About this quilt:
This quilt had its humble beginnings in the scrap bag, and most of these scraps had previously been cut down from fabric that came from the remnant bin at my local fabric store. I used the odd bits of fabric left from other sewing projects and I assembled them in no particular manner with no particular plan in mind. It was exciting to create this “crazy” quilt, as I thought of it as I was sewing it. I used fabric of many different origins, from cotton to polyester and rayon, to chiffon and some weird woven stuff. I tried a few techniques and blocks I had not tried before, like applique, and generally tried to avoid anything that looked like one-patch (I have made a ton of one-patch quilts, and I was a bit burned out on that). Part of my strategy for the composition of this quilt was to pay no regard to color or pattern of the fabric, and the final product reflects this design decision.
I call this quilt “I Musta Done Something Wrong” for a couple reasons. One, if a child received this quilt as a gift, he or she might think it was in retaliation for some misdeed or general flaw in his or her character. Two, upon reading the criteria for the “Worst Quilt in the WORLD,” I learned of several techniques used in MY quilt that indicated it might have a place among these prize-winners; I previously knew there was something wrong with this quilt, I just didn’t know how many things.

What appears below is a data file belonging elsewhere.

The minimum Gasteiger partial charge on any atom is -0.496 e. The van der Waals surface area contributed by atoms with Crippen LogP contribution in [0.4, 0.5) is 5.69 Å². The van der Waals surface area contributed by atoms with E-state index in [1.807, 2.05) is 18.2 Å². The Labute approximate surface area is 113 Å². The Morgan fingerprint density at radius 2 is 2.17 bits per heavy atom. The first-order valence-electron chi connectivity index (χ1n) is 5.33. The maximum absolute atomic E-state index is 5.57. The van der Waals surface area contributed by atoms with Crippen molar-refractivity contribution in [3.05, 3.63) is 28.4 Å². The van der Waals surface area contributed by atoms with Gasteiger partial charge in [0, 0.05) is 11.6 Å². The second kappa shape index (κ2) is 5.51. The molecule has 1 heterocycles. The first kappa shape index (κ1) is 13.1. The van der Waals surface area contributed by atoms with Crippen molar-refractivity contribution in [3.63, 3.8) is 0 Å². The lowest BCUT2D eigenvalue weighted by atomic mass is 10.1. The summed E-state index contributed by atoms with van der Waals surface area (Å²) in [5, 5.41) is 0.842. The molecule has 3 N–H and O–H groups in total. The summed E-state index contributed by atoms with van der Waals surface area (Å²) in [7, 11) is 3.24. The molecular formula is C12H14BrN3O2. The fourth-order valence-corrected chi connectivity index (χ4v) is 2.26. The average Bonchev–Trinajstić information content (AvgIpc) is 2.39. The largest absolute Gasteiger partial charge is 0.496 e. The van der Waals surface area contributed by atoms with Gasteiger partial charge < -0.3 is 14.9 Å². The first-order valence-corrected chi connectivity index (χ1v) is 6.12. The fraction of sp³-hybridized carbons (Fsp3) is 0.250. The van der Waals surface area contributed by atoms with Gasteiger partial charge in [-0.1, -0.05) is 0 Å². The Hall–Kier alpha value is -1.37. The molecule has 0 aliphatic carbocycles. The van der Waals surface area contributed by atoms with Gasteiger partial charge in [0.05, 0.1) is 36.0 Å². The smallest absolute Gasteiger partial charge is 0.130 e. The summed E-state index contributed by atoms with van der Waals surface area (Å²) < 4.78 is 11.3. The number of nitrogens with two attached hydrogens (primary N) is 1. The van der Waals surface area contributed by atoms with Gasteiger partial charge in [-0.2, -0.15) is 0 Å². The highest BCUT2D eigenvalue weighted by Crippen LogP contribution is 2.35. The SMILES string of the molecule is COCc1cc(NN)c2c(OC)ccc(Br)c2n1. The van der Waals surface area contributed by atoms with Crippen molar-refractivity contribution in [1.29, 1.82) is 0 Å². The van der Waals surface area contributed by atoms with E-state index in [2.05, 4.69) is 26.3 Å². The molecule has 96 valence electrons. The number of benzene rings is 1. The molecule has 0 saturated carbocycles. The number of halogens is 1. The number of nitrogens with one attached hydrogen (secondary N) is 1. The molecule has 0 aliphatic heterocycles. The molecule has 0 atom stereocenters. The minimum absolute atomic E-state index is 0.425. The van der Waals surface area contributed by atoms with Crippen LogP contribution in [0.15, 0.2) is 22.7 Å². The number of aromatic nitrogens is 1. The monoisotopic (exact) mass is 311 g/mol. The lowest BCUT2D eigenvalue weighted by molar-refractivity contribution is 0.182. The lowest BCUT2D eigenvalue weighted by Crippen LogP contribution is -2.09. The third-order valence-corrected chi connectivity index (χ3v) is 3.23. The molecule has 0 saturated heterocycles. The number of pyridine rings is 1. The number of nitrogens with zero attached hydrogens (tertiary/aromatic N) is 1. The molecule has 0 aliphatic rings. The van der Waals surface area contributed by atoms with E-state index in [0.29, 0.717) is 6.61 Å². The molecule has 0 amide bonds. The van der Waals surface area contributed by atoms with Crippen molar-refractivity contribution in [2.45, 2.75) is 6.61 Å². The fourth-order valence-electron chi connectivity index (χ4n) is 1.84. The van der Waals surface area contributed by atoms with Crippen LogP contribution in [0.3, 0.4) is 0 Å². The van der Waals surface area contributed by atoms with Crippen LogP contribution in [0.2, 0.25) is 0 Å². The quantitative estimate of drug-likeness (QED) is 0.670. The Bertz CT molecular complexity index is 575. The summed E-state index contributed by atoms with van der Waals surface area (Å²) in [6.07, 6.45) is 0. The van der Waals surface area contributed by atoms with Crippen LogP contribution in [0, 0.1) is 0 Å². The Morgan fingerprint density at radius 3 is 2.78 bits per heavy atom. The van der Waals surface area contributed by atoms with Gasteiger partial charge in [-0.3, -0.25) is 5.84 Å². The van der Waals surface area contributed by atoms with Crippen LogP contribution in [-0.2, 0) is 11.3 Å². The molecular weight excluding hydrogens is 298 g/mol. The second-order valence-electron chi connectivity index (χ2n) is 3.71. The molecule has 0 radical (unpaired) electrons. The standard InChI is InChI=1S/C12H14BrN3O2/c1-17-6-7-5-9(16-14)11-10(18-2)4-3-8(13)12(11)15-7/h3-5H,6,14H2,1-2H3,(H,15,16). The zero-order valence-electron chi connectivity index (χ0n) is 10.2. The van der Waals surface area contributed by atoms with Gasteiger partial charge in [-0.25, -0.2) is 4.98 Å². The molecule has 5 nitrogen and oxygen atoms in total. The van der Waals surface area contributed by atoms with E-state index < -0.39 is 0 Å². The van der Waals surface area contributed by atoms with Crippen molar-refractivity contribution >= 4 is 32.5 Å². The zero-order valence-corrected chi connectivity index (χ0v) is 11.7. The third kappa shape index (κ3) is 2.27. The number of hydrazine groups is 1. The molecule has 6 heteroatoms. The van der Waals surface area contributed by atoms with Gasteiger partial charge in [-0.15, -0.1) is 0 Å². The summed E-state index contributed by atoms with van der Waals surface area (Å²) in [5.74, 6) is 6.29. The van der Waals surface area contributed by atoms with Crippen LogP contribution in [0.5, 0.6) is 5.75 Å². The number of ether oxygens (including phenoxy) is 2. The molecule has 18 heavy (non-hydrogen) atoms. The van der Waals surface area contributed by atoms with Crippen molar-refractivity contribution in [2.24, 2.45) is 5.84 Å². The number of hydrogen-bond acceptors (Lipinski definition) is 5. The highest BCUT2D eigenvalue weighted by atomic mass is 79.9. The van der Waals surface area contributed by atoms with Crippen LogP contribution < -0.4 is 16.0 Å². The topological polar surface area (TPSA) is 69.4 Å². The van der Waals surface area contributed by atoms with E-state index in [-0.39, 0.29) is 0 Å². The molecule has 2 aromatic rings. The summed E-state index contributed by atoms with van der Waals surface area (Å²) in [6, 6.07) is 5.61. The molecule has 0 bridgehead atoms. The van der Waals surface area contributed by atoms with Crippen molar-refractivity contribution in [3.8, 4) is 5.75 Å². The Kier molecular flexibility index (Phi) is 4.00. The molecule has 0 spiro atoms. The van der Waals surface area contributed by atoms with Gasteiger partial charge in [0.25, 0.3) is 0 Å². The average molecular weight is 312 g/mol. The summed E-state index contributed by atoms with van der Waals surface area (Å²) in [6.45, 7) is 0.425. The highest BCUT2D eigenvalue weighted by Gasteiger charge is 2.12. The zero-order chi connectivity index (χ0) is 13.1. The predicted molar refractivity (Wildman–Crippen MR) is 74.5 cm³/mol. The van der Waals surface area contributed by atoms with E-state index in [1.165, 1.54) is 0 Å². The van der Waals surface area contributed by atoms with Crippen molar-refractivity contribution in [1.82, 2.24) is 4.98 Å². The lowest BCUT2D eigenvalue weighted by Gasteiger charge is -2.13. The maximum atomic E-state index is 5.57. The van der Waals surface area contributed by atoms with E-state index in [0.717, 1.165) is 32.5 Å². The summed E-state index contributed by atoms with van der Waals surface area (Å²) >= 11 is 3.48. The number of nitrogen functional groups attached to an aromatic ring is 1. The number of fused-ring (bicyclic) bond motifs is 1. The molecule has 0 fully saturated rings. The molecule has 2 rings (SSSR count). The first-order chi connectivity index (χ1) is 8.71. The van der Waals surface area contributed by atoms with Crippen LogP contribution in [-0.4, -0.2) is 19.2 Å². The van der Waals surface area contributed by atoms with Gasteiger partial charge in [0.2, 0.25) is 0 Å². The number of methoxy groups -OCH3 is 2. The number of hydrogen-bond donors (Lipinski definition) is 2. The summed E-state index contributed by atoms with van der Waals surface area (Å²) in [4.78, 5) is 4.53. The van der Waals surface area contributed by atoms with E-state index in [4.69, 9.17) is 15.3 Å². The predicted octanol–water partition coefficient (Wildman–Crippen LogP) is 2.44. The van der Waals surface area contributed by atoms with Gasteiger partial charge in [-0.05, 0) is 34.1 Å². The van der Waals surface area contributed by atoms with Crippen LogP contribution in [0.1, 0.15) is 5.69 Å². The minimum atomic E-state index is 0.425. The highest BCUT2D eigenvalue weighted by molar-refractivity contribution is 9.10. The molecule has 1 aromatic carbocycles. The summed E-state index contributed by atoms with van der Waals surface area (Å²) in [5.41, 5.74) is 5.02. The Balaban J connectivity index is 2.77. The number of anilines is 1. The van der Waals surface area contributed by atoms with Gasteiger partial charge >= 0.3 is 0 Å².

About me as a quilter:
I’m not a quilter in the classical sense (the classical, perfect, everything hand-sewn, designer fabrics sense), but I do enjoy sewing pieces of fabric together to make a larger whole. I have made about 50 baby quilts. Most of them cute (ish, in some cases) and enjoyed by their recipients, who most likely didn’t know any of the common quilting “rules” that exist. I barely know those rules now, but apparently these things are out:
And, if you are a quilter, I’m sure there are many more no-nos that I’m forgetting. Please, weigh in here.
CraftFail epilogue (because I always seem to have one): I actually like this quilt, despite all its flaws. While I couldn’t justify giving it to a little kid whose eyes would bleed when they gazed upon it, I just kept it for a couple years until my own kids came along, and now they use it and they don’t know it’s not perfect! Also, I had a TON of fun making it. It took forever to sew all those little scraps together, but it was very entertaining to do. In fact, I would do it again.
SERIAL CRAFT FAILER
p.s. If you enjoy reading about our CraftFails, imagine how cathartic it must be to air your own special dirty craft laundry for the world to see. You can join us (instructions here) and post your own, or if you’re too embarrassed, email me and I’ll post for you (with credit to you–free links to your site!! or anonymous, if you’re too traumatized!)